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By DAMON LAWRENCE
Chris Johnson’s official title is 6th District County Commissioner.
However, he’s vowing to become overseer of the county’s new jail project. Construction is months behind schedule, and Johnson said he’s hopping mad about it.
“I have not heard any explanation that satisfies me why we can be four months behind,” Johnson said.
Henson Construction Services is overseeing the almost $10 million project. HCS president Cary Henson cited three reasons why the project is behind schedule:
• Sitework was stopped for about one month while the civil engineer redesigned water and sewer lines to the city of Kingston’s requirements.
• Weather delays due to an unusually wet winter have cost about one month.
• Site contractor (J&M Inc.) nonconforming work issues have cost the project about one and a half months in delays.
Johnson said he couldn’t find a legitimate excuse in any of those reasons.
“There’s no excuse for that jail to be four months behind,” Johnson said. “I’m not happy about it. As a commissioner, I’m pretty frustrated, to be honest.”
Johnson’s dismay was in sharp contrast to the comments shared last week by Commissioner James Harmon, chairman of the county’s jail construction oversight committee.
After so many issues have dogged the jail project, Harmon was asked why a meeting between the oversight committee and several contractors was so cordial.
“They’re straightening out and getting things done,” Harmon said. “They’re pouring concrete. That’s what we wanted to see.”
Johnson said it’s going to take a lot more than concrete to make him happy.
“The county commission is where the buck stops,” Johnson said.
“We have to answer to our taxpayers and our jail oversight committee is going to have to answer to them and our county executive. That’s what we’re elected to do.”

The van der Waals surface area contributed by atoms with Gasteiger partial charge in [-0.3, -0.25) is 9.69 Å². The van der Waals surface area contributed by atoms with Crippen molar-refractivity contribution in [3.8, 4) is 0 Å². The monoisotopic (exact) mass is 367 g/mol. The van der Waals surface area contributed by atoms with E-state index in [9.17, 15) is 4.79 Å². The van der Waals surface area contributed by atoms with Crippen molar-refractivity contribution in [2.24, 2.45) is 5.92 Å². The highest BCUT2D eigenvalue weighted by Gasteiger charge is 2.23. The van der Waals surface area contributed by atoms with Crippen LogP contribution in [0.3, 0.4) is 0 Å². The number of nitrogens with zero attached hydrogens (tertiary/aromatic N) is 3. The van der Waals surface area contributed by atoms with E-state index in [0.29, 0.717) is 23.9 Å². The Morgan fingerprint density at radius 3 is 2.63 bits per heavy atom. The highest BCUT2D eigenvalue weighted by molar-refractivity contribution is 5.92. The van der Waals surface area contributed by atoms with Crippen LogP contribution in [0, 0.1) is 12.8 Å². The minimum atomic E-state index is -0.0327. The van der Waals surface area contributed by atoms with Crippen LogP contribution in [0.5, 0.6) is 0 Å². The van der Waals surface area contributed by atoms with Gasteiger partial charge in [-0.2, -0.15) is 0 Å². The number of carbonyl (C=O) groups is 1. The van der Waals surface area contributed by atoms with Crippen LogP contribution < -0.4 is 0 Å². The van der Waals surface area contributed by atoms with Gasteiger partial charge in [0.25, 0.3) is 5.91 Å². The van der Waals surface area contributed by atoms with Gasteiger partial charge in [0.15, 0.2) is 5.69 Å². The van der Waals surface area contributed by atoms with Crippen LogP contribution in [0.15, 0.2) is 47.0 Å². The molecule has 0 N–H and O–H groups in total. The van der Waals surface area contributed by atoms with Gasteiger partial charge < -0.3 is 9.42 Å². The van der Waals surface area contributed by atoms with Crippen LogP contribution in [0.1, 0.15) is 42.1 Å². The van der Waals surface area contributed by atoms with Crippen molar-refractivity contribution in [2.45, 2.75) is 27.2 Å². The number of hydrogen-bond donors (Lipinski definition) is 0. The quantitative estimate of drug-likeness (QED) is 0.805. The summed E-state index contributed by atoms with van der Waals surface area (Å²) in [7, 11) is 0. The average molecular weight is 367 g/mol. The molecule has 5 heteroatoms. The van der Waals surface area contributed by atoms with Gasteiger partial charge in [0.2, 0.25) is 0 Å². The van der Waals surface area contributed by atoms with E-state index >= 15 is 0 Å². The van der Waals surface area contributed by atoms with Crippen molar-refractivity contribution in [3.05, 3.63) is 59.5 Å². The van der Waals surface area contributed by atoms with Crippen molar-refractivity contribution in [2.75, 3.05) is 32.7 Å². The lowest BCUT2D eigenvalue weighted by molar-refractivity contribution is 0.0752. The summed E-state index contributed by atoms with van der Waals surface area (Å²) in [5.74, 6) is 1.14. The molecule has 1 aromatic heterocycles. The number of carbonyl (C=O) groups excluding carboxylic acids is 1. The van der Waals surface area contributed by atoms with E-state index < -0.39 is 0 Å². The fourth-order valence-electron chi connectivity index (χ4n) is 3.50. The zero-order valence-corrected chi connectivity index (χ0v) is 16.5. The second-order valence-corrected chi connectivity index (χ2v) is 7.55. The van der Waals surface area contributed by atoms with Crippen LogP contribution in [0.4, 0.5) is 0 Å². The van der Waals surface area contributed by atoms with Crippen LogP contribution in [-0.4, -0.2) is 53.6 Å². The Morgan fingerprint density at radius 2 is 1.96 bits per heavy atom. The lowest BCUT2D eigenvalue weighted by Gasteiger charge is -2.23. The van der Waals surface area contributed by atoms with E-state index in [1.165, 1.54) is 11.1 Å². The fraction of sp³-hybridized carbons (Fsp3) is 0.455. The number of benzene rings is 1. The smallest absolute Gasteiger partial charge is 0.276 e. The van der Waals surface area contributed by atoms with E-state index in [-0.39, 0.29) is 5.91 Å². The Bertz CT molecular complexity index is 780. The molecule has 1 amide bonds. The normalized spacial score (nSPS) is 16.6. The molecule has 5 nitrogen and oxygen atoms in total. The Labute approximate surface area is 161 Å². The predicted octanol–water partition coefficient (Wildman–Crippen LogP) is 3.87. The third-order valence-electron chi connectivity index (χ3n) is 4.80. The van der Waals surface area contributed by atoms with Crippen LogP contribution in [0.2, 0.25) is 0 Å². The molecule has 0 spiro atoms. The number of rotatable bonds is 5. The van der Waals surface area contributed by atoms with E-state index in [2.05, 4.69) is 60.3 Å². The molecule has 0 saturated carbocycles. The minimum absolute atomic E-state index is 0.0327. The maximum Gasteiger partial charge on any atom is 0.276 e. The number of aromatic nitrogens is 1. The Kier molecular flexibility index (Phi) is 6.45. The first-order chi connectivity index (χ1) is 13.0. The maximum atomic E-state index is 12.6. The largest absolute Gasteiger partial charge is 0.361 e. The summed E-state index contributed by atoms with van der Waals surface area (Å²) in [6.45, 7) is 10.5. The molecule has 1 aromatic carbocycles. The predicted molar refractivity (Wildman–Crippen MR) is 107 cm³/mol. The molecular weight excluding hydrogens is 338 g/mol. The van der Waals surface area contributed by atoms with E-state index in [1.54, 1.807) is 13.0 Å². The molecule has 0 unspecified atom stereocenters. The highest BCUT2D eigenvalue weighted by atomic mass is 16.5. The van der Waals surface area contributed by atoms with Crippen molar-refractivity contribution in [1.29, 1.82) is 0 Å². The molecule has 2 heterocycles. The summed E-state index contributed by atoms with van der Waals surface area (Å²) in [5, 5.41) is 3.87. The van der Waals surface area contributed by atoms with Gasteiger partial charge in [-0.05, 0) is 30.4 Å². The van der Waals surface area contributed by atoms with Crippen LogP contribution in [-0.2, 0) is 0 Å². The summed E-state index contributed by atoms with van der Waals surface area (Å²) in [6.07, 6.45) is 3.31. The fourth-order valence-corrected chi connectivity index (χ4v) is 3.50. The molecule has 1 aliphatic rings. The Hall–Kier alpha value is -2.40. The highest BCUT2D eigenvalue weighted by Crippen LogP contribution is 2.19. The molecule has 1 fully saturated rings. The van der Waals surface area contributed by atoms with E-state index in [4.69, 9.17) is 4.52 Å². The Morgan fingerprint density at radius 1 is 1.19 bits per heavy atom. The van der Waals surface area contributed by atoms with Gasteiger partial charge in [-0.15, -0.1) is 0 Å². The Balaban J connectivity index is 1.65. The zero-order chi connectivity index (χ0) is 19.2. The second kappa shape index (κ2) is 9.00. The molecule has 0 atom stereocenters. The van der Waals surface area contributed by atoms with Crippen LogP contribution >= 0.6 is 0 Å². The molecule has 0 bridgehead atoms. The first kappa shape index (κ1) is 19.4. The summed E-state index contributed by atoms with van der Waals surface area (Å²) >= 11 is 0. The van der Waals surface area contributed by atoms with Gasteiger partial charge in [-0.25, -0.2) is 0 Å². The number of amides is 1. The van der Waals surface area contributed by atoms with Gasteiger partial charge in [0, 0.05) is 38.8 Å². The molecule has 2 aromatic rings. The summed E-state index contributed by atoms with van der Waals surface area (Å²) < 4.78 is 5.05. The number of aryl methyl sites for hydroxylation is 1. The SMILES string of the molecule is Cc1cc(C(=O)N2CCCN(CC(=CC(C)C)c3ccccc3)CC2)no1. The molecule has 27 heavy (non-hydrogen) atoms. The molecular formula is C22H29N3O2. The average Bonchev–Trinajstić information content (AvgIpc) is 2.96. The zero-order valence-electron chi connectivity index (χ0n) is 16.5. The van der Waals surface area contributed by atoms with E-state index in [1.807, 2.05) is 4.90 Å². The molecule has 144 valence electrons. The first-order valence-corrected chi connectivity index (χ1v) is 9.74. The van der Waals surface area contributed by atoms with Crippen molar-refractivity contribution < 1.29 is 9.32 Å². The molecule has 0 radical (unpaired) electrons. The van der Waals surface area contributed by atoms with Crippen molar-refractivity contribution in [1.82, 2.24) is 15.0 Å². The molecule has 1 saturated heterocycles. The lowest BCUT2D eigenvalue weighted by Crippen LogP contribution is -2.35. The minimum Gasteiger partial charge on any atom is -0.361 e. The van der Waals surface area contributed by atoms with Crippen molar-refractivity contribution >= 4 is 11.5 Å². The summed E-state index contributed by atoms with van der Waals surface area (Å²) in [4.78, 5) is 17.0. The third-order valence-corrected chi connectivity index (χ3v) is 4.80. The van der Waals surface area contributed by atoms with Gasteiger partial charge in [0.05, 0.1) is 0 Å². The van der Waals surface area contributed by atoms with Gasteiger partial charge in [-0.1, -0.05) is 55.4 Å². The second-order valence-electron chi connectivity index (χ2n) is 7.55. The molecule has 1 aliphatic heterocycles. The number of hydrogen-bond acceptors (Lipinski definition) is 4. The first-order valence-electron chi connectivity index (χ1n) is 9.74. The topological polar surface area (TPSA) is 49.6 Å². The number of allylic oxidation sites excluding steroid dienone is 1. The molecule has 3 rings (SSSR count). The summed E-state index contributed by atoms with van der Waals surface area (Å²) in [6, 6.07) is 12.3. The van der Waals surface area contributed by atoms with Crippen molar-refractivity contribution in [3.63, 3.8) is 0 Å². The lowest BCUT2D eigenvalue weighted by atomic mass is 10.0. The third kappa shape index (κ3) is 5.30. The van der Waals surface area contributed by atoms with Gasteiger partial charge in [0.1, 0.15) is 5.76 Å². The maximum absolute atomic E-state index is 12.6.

Johnson said taxpayers, many of whom are already struggling because of high gas and food prices, are concerned they may have to foot the bill if the jail goes over budget.
“I am concerned and will be monitoring that we’re on budget to best of my ability,” Johnson said.
To do that, Johnson vowed to stay in contact with County Executive Mike Farmer and budget director Alva Moore for updates about spending for the project.
Last month, Farmer said he didn’t know if the jail project would come in on budget or when it would be finished.
“What I’m going to have to start doing is simply calling, whether it be the county executive or Alva and make sure that I’m satisfied where we’re at as far as time and the budget is concerned,” Johnson said.
“That’s my responsibility.”
Some say the problem is jail project foreman George Myers. Myers said he’s not commenting to the Roane County News, but some county officials have had a lot to say about him and the way he’s handled the project.
During a sheriff’s liaison meeting last week, Commissioner Benny East said he thought Myers should be fired.
Sheriff Jack Stockton also didn’t have kind words to say about Myers.
Brian Mullins of Siteworx LLC, a subcontractor hired to do some groundwork on the project, has a tape recording where a voice that appears to be that of Myers can be heard saying, “It’s my mistake on the undercut geo-grid, 100 percent. I’ll take responsibility for that.”
Mullins said he put the “geo-grid” in the wrong place, but he was only following instructions given to him by Myers.
Siteworx has since filed a lawsuit which names the county as one of the defendants.
Whether it’s Myers, rain or redesigns, Johnson said he’s tired of hearing excuses about why the project is behind schedule.
“There’s to be no more excuses,” Johnson said. “We need to move forward.”